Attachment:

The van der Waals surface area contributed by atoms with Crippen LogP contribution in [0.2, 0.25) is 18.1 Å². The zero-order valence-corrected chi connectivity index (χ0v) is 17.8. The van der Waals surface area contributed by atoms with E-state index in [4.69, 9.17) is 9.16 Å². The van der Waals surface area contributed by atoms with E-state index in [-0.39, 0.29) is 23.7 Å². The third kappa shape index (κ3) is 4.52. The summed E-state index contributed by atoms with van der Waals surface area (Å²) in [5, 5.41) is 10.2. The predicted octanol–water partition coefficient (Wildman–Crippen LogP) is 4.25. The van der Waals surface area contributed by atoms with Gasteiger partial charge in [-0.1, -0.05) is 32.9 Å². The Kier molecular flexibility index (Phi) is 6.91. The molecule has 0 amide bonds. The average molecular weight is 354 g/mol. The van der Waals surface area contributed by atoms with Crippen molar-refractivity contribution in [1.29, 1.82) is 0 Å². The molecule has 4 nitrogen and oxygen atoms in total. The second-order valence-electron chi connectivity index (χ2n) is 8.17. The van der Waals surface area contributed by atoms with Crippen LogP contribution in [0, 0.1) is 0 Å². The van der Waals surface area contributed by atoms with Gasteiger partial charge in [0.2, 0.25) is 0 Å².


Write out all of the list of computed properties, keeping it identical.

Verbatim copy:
The van der Waals surface area contributed by atoms with Crippen LogP contribution in [0.2, 0.25) is 18.1 Å². The zero-order valence-corrected chi connectivity index (χ0v) is 17.8. The van der Waals surface area contributed by atoms with E-state index in [4.69, 9.17) is 9.16 Å². The van der Waals surface area contributed by atoms with E-state index in [-0.39, 0.29) is 23.7 Å². The third kappa shape index (κ3) is 4.52. The summed E-state index contributed by atoms with van der Waals surface area (Å²) in [5, 5.41) is 10.2. The predicted octanol–water partition coefficient (Wildman–Crippen LogP) is 4.25. The van der Waals surface area contributed by atoms with Gasteiger partial charge in [-0.1, -0.05) is 32.9 Å². The Kier molecular flexibility index (Phi) is 6.91. The molecule has 0 amide bonds. The average molecular weight is 354 g/mol. The van der Waals surface area contributed by atoms with Crippen molar-refractivity contribution in [1.29, 1.82) is 0 Å². The molecule has 4 nitrogen and oxygen atoms in total. The second-order valence-electron chi connectivity index (χ2n) is 8.17. The van der Waals surface area contributed by atoms with Crippen LogP contribution in [0, 0.1) is 0 Å². The van der Waals surface area contributed by atoms with Gasteiger partial charge in [0.2, 0.25) is 0 Å².